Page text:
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8 minutes ago, Cameron Star said:

Yes, you can't make anything without inspiration from anything. I have a tendency to overthink things so I worry about copying too much and not putting my own mark on it, but there are lots of things out there that are obviously lifted from something else and it still feels individual through its own take and style.

 

The occult is something I've always wanted to incorporate but I also want to do sci-fi so I'm trying to find a way to put both elements in that feels natural. Interplanetary travel and satanic rituals are very different lol. I love Silent Hill for its subtlety and ambiguity and psychological fear rather than showing you the goriest and toothiest monster at every possible moment. That's how I want to make my stories even if it's not horror.

what i understood in silent hill that it's intentions are not to be scary at all. the developers aimed for psychological effects on the characters (such as James) and how they travel through their past memories with the power of the town itself. it does not aim to kill you necessarily, but what it aims for is your psychological reflections to be portrayed through the use of its power. 

 

i do overthink as well especially how it will play out when the story is displayed in the public, and keep distance from negative reviews as it demotivates me - however criticism should be taken into account greatly, which is room for improvement.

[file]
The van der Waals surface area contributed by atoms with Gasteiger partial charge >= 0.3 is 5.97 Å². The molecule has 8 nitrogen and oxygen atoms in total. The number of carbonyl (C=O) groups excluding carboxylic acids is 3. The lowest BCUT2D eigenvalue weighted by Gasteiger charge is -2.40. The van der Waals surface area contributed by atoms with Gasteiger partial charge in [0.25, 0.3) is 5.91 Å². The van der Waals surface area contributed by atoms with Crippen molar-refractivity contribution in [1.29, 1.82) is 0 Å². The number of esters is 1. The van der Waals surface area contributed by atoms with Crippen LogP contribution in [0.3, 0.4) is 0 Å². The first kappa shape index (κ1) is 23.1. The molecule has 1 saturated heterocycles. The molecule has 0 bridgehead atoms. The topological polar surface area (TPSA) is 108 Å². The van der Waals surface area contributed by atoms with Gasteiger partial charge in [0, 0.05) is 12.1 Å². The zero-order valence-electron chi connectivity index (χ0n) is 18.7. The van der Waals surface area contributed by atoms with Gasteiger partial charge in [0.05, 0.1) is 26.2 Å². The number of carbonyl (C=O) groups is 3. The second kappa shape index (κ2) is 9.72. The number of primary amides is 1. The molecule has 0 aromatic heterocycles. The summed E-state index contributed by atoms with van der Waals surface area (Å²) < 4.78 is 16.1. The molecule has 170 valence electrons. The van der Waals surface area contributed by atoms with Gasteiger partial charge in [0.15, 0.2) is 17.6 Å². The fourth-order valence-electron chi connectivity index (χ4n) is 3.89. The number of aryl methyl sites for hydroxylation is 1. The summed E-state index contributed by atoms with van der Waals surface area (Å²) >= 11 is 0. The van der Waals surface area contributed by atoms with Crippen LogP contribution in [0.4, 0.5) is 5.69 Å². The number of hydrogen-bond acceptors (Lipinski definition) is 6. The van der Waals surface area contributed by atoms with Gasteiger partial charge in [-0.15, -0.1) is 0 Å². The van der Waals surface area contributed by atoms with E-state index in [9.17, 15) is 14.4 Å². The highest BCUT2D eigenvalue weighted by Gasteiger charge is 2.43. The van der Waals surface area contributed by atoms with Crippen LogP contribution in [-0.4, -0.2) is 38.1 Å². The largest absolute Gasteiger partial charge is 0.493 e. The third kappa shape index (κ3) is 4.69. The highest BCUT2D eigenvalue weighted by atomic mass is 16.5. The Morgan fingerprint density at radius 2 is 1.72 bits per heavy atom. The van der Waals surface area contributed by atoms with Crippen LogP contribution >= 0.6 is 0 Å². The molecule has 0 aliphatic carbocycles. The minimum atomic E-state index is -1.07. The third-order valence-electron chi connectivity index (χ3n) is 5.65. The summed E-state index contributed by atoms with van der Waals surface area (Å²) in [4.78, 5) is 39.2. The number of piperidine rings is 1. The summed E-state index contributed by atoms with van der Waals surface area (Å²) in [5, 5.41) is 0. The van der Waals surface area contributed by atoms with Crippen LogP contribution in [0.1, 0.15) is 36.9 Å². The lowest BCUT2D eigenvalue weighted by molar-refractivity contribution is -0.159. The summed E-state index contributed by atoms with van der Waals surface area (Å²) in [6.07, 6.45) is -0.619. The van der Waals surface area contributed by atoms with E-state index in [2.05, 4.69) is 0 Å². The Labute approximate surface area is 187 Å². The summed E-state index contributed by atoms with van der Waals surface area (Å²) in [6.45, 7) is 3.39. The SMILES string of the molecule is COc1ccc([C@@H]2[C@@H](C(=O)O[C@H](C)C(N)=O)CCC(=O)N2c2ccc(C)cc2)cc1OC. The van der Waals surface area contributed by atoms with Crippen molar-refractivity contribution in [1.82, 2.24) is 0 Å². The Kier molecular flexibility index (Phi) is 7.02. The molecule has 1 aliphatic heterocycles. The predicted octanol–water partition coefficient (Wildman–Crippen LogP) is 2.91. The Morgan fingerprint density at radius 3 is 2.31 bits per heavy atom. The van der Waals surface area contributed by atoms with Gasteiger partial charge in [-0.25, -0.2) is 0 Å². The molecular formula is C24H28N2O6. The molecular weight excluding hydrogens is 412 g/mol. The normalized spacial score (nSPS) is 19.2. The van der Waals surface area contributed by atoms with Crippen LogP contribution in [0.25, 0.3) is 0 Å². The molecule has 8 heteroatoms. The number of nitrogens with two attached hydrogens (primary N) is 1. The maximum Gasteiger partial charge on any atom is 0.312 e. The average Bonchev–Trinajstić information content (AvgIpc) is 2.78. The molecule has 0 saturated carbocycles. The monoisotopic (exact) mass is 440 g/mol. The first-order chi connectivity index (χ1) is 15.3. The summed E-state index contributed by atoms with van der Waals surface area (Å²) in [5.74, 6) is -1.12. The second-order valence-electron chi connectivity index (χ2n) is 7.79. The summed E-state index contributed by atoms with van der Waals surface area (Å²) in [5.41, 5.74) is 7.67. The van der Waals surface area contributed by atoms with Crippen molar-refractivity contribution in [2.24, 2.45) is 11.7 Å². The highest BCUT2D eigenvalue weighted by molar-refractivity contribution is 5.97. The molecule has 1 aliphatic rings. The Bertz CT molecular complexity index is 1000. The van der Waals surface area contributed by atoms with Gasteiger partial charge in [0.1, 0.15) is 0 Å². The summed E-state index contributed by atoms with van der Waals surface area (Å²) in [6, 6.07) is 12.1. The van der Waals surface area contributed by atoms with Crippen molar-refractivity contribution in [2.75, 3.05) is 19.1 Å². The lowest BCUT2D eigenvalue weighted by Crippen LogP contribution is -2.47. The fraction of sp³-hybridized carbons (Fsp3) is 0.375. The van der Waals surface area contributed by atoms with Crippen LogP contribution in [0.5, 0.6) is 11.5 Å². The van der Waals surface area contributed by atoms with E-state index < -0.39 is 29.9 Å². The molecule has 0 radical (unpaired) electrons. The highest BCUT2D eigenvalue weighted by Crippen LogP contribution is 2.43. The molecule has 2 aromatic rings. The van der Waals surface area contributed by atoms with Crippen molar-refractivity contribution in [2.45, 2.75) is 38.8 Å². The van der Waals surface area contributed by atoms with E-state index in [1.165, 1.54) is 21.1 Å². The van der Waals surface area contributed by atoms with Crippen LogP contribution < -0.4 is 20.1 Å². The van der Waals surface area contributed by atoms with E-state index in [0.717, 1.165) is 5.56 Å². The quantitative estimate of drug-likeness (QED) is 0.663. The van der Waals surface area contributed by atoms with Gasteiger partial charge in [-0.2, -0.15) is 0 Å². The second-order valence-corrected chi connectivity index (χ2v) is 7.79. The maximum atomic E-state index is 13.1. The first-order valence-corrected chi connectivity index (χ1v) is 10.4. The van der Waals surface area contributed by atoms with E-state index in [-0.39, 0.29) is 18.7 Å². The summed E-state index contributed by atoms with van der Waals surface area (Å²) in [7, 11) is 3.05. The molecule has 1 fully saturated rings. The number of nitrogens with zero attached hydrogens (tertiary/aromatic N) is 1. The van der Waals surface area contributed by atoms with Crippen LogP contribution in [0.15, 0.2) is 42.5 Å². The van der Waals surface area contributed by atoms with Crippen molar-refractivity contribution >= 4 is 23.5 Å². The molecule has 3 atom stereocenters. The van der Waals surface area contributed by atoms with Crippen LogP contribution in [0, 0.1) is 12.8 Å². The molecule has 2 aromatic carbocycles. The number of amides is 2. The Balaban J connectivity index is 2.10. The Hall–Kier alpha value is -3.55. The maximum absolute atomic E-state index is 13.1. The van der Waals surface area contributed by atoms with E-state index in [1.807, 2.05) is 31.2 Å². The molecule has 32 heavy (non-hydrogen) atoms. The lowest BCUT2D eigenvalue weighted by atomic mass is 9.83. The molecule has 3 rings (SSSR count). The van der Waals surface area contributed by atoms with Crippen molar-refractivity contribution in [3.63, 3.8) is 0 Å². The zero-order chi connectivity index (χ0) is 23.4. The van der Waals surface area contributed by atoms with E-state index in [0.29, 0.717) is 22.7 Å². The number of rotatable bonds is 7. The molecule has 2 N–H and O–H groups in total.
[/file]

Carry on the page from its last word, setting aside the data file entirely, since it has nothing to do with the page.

speaking of copying, i do worry for that as well but as you've said it - it's true. it's a repeating process and if it's incorporated too much not only it's copying but also pretty boring as its interest would be long gone. 

 

cults vary but I'll speak about the silent hill one, as it takes inspiration from different religions (such as early Christianity) and it incorporates its own elements which primarily focuses onto the girl (Alessa) which also means defender, possibly representing the first game overall. 

 

not only that, but the entries also symbolise each title (for example, silent hill 2 would be yin & yang) etc. 

 

deep meaning in a story makes it even more interesting and understandable, and that's where silent hill had achieved it. 

 

there's also a reference to Ernest Hemingway. 

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Mister Pink
On 12/20/2020 at 9:11 PM, Cameron Star said:

Yes, you can't make anything without inspiration from anything. I have a tendency to overthink things so I worry about copying too much and not putting my own mark on it, but there are lots of things out there that are obviously lifted from something else and it still feels individual through its own take and style.